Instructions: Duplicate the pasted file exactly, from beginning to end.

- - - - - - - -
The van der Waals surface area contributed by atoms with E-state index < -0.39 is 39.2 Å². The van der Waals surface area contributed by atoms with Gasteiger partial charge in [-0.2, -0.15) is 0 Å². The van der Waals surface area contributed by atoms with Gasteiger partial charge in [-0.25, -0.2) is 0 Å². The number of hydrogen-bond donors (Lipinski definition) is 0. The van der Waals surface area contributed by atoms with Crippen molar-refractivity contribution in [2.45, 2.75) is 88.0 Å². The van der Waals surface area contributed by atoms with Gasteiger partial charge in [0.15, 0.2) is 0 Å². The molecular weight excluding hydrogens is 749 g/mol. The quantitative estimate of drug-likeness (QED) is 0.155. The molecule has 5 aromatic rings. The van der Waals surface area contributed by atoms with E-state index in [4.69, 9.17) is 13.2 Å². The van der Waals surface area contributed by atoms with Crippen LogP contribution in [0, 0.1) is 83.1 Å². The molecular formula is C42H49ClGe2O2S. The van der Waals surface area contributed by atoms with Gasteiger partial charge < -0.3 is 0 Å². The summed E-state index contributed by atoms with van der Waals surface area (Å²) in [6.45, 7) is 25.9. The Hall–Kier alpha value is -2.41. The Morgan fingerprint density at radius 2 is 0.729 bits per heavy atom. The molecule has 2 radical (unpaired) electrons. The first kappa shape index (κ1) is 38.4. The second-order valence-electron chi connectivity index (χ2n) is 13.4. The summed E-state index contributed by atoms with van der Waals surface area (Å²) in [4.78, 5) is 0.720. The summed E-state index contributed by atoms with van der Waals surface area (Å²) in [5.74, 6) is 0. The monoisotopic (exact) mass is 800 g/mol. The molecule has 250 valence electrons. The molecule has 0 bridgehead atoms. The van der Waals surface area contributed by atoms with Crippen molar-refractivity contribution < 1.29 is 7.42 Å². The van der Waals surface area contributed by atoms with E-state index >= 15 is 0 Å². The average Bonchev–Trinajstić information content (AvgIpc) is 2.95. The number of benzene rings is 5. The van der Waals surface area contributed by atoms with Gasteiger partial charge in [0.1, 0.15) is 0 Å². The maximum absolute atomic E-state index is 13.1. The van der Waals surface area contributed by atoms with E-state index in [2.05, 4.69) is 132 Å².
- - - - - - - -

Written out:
The van der Waals surface area contributed by atoms with E-state index < -0.39 is 39.2 Å². The van der Waals surface area contributed by atoms with Gasteiger partial charge in [-0.2, -0.15) is 0 Å². The van der Waals surface area contributed by atoms with Gasteiger partial charge in [-0.25, -0.2) is 0 Å². The number of hydrogen-bond donors (Lipinski definition) is 0. The van der Waals surface area contributed by atoms with Crippen molar-refractivity contribution in [2.45, 2.75) is 88.0 Å². The van der Waals surface area contributed by atoms with Gasteiger partial charge in [0.15, 0.2) is 0 Å². The molecular weight excluding hydrogens is 749 g/mol. The quantitative estimate of drug-likeness (QED) is 0.155. The molecule has 5 aromatic rings. The van der Waals surface area contributed by atoms with E-state index in [4.69, 9.17) is 13.2 Å². The van der Waals surface area contributed by atoms with Crippen LogP contribution in [0, 0.1) is 83.1 Å². The molecular formula is C42H49ClGe2O2S. The van der Waals surface area contributed by atoms with Gasteiger partial charge < -0.3 is 0 Å². The summed E-state index contributed by atoms with van der Waals surface area (Å²) in [6.45, 7) is 25.9. The Hall–Kier alpha value is -2.41. The Morgan fingerprint density at radius 2 is 0.729 bits per heavy atom. The molecule has 2 radical (unpaired) electrons. The first kappa shape index (κ1) is 38.4. The second-order valence-electron chi connectivity index (χ2n) is 13.4. The summed E-state index contributed by atoms with van der Waals surface area (Å²) in [4.78, 5) is 0.720. The summed E-state index contributed by atoms with van der Waals surface area (Å²) in [5.74, 6) is 0. The monoisotopic (exact) mass is 800 g/mol. The molecule has 250 valence electrons. The molecule has 0 bridgehead atoms. The van der Waals surface area contributed by atoms with Crippen molar-refractivity contribution < 1.29 is 7.42 Å². The van der Waals surface area contributed by atoms with E-state index >= 15 is 0 Å². The average Bonchev–Trinajstić information content (AvgIpc) is 2.95. The number of benzene rings is 5. The van der Waals surface area contributed by atoms with Gasteiger partial charge in [0.1, 0.15) is 0 Å². The maximum absolute atomic E-state index is 13.1. The van der Waals surface area contributed by atoms with E-state index in [2.05, 4.69) is 132 Å².